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Modiano Wins Nobel Prize for Literature: Why Are You Surprised?
October 15, 2014 - By: - In: In the News / Awards - Comments Off on Modiano Wins Nobel Prize for Literature: Why Are You Surprised?

Some people are scratching their heads at the announcement of the Nobel Prize for Literature. After all, the newest winner French writer Patrick Modiano is not popular or even well known around the world, and only a fraction of his books are available in English translation.

Just because Patrick Modiano has not been prominent on the international radar does not mean the author is a nobody coming from left field though. Modiano has been amply recognized in his native France. He has won top French awards and his books have been bestsellers in France.

Questioning Modiano’s win on the basis of his absence from the world stage misses the point of the prize completely. Despite what it is sometimes made out to be, the prize is not a popularity contest. Modiano’s prolific writing deals with the French Occupation and with memory, and that is firmly Nobel Prize territory.

What is the Nobel Prize for Literature anyway? First of all, it is undoubtedly a great honor. Each year the Swedish Academy awards the prize to an author whose work they recognize as both outstanding and idealistic. While the first qualification is thought of as a barometer of literary merit, the latter qualification comes from Alfred Nobel’s wishes for the prize that bears his name. Over the years, “idealistic” has sometimes taken on a political will with some writers not being considered because of their outlook or politics and other writers being considered more for that reason. In any case, the Nobel Prize for Literature is a celebration of literature and human achievement. Alice Munro won in 2013 for giving a voice to the Canadian provinces and the short story genre.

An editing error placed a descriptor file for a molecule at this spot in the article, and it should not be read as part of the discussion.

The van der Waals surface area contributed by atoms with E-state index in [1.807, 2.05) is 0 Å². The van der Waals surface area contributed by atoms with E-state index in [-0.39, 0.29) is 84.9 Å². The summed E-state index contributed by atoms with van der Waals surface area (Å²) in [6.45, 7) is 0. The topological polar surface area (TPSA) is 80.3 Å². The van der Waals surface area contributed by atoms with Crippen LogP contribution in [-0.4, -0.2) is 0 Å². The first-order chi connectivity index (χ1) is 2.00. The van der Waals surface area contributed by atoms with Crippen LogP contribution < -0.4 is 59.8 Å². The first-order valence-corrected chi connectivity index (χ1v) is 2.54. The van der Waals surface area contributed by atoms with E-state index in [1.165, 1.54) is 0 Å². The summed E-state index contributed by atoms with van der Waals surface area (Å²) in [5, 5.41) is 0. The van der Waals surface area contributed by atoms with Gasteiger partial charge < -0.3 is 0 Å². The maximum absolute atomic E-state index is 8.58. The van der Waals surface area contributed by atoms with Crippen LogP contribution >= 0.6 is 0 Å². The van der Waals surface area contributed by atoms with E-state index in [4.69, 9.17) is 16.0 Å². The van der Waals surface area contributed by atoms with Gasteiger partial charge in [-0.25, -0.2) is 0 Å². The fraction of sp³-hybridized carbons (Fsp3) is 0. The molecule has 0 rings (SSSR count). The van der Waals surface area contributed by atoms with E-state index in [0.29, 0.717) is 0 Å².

Beyond getting the Swedish Academy to vote for the same person, nowhere does it say that the Nobel Prize for Literature is a popularity contest. That said, the Nobel Prize for Literature does inevitably make authors popular. Translators and publishing houses are no doubt lining up to publish Modiano’s work and bring out new translations to readers curious about this French author who has just been brought to their attention. That is the way it should be.

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